Perhaps I just need a break from her, but either way, this in no way reached the intense wonderful levels of writing I know and love Hoffman for, like in 'Blue Diary,' 'River King,' 'Practical Magic,' 'Local Girls,' and 'The Probable Future.'

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Format: Paperback
I finished this book last night and I still can't get the sad story of March and Hollis out of my mind and heart. A book such as this one draws you in, makes you feel so much for the characters that it's hard to let them go. I found myself having a love-hate relationship with the character of Hollis (the so-called Heathcliff character); it seems as though most people who read this book really grew to hate Hollis. In my opinion, it's only a great author who can make you feel sympathy for the villain, and that is exactly what the author made me feel for Hollis. Although his behaviour becomes despicable and inexcusable, I couldn't help seeing him as a broken man; the author skillfully does this by focusing on memories of him as a boy. I did find myself becoming frustrated with March at times; the way she ignores her daughter and seems to become completely unaware of what is going on around her. The end of the book was particularly poignant for me. For all of those who had trouble understanding why March would stay with someone like Hollis, I think the author explains it all very well in the last chapter. One of my favorite lines in the book: If this is love, they better call it something else.
This is a great book by a great writer.
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Format: Paperback
I can't call this a love story. At least, not the story of March and Hollis. It wasn't love, it was control and a deep seated hatred of humans on the part of Hollis. Hollis, the definition of "sociopath", which this book defines better than dictionary.com does, as "One who is affected with a personality disorder marked by antisocial behavior" was detestible, yet brilliant. Anti-social was only part of this guy's problems. There was also his need to control, as well as maladjustment possibly caused by PTSD.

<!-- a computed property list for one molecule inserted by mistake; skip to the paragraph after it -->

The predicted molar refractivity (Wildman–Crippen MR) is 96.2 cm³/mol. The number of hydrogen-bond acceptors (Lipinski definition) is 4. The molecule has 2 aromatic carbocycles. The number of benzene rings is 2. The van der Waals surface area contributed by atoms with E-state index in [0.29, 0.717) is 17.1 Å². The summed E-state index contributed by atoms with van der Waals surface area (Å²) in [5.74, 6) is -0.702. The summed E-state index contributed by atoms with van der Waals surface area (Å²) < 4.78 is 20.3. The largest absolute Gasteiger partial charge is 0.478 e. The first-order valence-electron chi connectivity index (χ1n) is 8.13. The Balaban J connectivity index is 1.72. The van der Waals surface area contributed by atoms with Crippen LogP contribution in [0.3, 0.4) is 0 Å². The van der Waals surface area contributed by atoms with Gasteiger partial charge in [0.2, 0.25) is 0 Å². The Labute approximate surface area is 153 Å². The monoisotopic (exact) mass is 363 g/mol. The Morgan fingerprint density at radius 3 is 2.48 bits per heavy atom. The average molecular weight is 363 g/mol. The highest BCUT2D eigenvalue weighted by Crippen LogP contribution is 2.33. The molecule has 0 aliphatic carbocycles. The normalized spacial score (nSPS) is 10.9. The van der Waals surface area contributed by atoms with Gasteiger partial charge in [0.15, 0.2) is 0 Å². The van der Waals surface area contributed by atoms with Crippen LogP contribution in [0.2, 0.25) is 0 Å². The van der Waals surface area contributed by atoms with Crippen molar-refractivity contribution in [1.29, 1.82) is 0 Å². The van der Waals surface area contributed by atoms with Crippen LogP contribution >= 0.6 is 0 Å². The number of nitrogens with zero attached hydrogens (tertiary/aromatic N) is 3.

But I get ahead of myself.
I liked March and Gwen when they arrived in Jenkintown for Judith Dale's funeral. I even liked March's brother Alan. Getting into the story of the past, I was appalled by Alan's treatment of "the boy" as he called Hollis when he first arrived in their home. Hollis was well treated by the adults and March, but not by Alan and his friends. Still, he didn't seem to be broken then. I still liked Hollis when he was gone from March, because I didn't know what he was doing.
I started to loathe him when he returned and started calling March, who had moved away and married Richard, a man Hollis viewed as one of his rivals in property ownership and respect of the community. The statement that turned me around on him was when he told the very pregnant March, "you care more about that baby than you do about me." Yup, I would have said. I sure do. "That" baby is my baby and you are an adult. Grow up. Warning bells would have gone off for me, but they didn't for March. Too bad.
Gwen certainly reformed when she found something outside of herself to care for in the former racehorse, Tarot. I could visualize that the horse loved her and responded well to her because he was reminded of the gentle Belinda, his former rider and mistress.